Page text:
Signs and Symptoms of Psoriasis

Psoriasis isn’t just a skin issue; it’s an autoimmune condition. In simple terms, this means your immune system mistakenly attacks healthy cells, particularly those of the skin in psoriasis. This results in the rapid buildup of skin cells, leading to the itchy or painful patches and other symptoms commonly associated with psoriasis. Understanding that psoriasis is an autoimmune condition that can affect your entire body and quality of life will help demystify why it happens and how it affects your skin — and potentially other parts of your body. (Source)

Diagnosing psoriasis early can make a world of difference in living with the condition. Why? Because timely diagnosis can lead to effective management, reducing the severity of symptoms and improving your overall well-being. The sooner you identify the signs and symptoms, the quicker you can consult health care professionals for a diagnosis and treatment plan tailored to your needs. (Source)

At WellTheory, we’re on a mission to empower and support you on your recovery from psoriasis. Whether you’re new to understanding this autoimmune condition or have been navigating this journey for a while, this guide aims to provide comprehensive, evidence-based information. We’ll delve into the signs and symptoms of psoriasis, drawing from the latest medical research to help you recognize early signs, understand the range of symptoms, and seek timely medical advice.

So, let’s dive in, shall we?

Getting to Know Your Type of Psoriasis

Understanding the specific type of psoriasis you’re dealing with is the first step toward reclaiming your well-being. Psoriasis comes in various forms, each with its own set of symptoms and care options. The more you know about your type, the better equipped you’ll be to manage it effectively. So, let’s explore the different forms of psoriasis to help you prepare for seeking proper care.

Plaque Psoriasis

Plaque psoriasis is the most common form, affecting up to 80% of people with the condition. This form typically begins as small, red bumps that merge together to form round or oval red patches with well-defined edges, called plaques. These plaques are often covered with a silvery-white coating called scale. You’ll most likely find them on your scalp, elbows, knees, or lower back. (Source)

Signs & Symptoms

  • Plaques tend to remain static or slowly enlarge.
  • Silvery scales on the patches look similar to dandruff.
  • You may have itching and pain.
  • Plaques may be surrounded by a white ring, known as Woronoff’s ring.
  • Areas of the body commonly affected include the elbows, knees, and scalp.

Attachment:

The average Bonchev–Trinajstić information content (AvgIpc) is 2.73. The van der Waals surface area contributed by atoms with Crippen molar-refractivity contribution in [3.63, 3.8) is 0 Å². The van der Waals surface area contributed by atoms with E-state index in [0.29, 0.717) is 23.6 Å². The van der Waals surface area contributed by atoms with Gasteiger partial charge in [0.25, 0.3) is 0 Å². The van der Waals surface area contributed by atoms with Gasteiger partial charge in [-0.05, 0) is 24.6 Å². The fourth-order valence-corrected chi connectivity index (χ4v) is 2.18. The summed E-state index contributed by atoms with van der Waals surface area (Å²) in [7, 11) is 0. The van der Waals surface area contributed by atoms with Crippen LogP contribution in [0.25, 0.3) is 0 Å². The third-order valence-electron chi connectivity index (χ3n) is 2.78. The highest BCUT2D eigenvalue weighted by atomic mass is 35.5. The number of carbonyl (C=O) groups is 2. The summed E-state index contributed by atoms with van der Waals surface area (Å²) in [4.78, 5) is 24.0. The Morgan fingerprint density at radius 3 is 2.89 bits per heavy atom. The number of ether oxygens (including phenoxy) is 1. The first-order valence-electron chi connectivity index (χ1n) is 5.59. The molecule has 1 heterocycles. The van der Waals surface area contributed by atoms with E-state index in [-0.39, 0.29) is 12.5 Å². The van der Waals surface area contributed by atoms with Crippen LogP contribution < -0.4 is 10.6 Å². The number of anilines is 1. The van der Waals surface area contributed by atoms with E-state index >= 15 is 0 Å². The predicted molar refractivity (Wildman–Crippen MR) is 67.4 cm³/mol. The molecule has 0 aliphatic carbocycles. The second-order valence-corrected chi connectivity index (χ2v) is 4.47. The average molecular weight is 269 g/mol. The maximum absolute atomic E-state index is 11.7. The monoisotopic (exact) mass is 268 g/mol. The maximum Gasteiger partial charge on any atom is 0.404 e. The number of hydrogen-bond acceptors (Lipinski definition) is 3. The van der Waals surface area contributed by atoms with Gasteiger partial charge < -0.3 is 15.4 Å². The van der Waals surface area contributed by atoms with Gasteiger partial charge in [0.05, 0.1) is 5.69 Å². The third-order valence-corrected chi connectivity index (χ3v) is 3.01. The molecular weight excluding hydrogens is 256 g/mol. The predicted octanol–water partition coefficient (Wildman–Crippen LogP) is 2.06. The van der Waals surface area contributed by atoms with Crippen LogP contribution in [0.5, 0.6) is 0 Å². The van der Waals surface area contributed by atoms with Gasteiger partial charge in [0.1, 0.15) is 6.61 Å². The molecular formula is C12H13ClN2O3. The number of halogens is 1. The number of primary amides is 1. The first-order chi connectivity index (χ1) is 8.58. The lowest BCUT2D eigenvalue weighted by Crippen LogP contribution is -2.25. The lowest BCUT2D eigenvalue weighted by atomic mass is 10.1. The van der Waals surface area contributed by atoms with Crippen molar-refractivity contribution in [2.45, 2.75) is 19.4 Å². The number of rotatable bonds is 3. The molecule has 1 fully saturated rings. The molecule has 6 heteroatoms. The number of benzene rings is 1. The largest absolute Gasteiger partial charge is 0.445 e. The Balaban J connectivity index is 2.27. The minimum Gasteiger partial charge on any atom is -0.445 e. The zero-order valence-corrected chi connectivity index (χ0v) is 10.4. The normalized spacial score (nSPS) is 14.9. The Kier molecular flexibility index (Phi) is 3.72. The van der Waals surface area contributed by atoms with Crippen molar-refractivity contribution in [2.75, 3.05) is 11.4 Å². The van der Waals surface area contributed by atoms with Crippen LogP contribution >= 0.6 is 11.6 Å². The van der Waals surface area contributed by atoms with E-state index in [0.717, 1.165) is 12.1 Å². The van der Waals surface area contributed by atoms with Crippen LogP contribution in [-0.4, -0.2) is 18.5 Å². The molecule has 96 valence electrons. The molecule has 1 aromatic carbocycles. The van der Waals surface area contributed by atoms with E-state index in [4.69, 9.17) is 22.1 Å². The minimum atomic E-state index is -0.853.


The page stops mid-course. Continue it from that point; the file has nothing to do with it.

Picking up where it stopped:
Common Triggers

  • Emotional stress is a well-known trigger. 
  • Cuts, scrapes, or even excessive scratching can cause new psoriatic patches to appear on the injured skin, known as the Koebner phenomenon.
  • Beta-blockers, antimalarial drugs, and lithium are some medications known to trigger plaque psoriasis.

Guttate Psoriasis

Guttate psoriasis is a form of psoriasis that predominantly affects children and young adults. Unlike the more common chronic plaque psoriasis, this type manifests as small, droplet-like red spots rather than larger, scaly patches. The name “guttate” is derived from the Latin word gutta, which means “drop,” reflecting the droplet-like appearance of the lesions.

These tiny, salmon-colored bumps are about the size of a water droplet and can range from 2 mm to 10 mm across. You might have just a few spots or more than a hundred spreading out in a pattern that moves away from the center of the body. The bumps are small and scaly and often clear up in a few weeks or months without treatment. (Source)

Signs & Symptoms

  • Small, dot-like lesions or spots are less thick and scaly compared to other psoriasis types.
  • While less noticeable, they can still be a concern.
  • They are generally less itchy but may cause some discomfort.
  • They mostly appear on the shoulders, chest, lower abdomen, back, buttocks, and limbs.

Common Triggers

  • It is often triggered by a streptococcal infection, such as strep throat. 
  • Stressful life events can lead to an outbreak.

Inverse Psoriasis

Inverse psoriasis is a unique form of psoriasis that primarily affects the skin folds, such as the armpits, under the breasts, and around the groin and buttocks. Unlike other types of psoriasis that produce a dry, scaly surface, inverse psoriasis manifests as smooth, bright red plaques. These plaques are often hidden and may not be immediately visible because of the parts of the body that are usually affected. (Source)

Signs & Symptoms

  • There is little or no silvery-white coating.
  • Bright red, often smooth and shiny, plaques develop in skin folds. 
  • Plaques may become fissured or cracked, increasing the risk of secondary bacterial or fungal infections.
  • Unlike other forms of psoriasis, this type is almost exclusively found in skin folds, making it easier to identify.

Common Triggers

  • The rubbing of skin against skin in these folded areas can exacerbate the condition. 
  • Sweat and moisture can further irritate the affected areas.
  • Increased presence of skin folds due to overweight and obesity provides more sites for plaques to form.

Generalized Pustular Psoriasis

Also known as von Zumbusch psoriasis, this is a rare and severe form of psoriasis. It is characterized by inflamed, red, and tender skin that is soon followed by the emergence of tiny pus-filled bumps or pustules. These pustules can be widespread, affecting large areas of the body.